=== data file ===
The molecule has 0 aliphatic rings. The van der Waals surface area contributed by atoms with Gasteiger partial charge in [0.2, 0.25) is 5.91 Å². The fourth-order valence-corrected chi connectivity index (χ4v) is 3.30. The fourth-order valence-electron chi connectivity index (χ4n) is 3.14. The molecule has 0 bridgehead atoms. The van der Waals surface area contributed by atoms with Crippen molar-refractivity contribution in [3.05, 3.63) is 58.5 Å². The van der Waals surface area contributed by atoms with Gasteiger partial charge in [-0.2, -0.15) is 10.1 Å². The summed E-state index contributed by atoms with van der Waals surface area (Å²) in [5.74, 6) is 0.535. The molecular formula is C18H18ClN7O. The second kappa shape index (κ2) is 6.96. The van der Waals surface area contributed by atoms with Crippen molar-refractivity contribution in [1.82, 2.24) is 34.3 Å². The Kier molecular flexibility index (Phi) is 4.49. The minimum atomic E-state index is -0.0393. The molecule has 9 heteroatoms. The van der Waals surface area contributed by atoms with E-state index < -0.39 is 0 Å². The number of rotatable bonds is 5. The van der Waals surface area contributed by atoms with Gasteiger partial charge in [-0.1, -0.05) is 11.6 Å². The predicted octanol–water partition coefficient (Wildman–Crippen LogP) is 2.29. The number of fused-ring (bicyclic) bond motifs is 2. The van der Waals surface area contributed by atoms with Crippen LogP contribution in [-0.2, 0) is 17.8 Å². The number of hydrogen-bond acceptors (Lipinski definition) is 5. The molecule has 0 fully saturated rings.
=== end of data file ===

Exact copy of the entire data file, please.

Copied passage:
The molecule has 0 aliphatic rings. The van der Waals surface area contributed by atoms with Gasteiger partial charge in [0.2, 0.25) is 5.91 Å². The fourth-order valence-corrected chi connectivity index (χ4v) is 3.30. The fourth-order valence-electron chi connectivity index (χ4n) is 3.14. The molecule has 0 bridgehead atoms. The van der Waals surface area contributed by atoms with Crippen molar-refractivity contribution in [3.05, 3.63) is 58.5 Å². The van der Waals surface area contributed by atoms with Gasteiger partial charge in [-0.2, -0.15) is 10.1 Å². The summed E-state index contributed by atoms with van der Waals surface area (Å²) in [5.74, 6) is 0.535. The molecular formula is C18H18ClN7O. The second kappa shape index (κ2) is 6.96. The van der Waals surface area contributed by atoms with Crippen molar-refractivity contribution in [1.82, 2.24) is 34.3 Å². The Kier molecular flexibility index (Phi) is 4.49. The minimum atomic E-state index is -0.0393. The molecule has 9 heteroatoms. The van der Waals surface area contributed by atoms with E-state index < -0.39 is 0 Å². The number of rotatable bonds is 5. The van der Waals surface area contributed by atoms with Gasteiger partial charge in [-0.1, -0.05) is 11.6 Å². The predicted octanol–water partition coefficient (Wildman–Crippen LogP) is 2.29. The number of fused-ring (bicyclic) bond motifs is 2. The van der Waals surface area contributed by atoms with Crippen LogP contribution in [-0.2, 0) is 17.8 Å². The number of hydrogen-bond acceptors (Lipinski definition) is 5. The molecule has 0 fully saturated rings.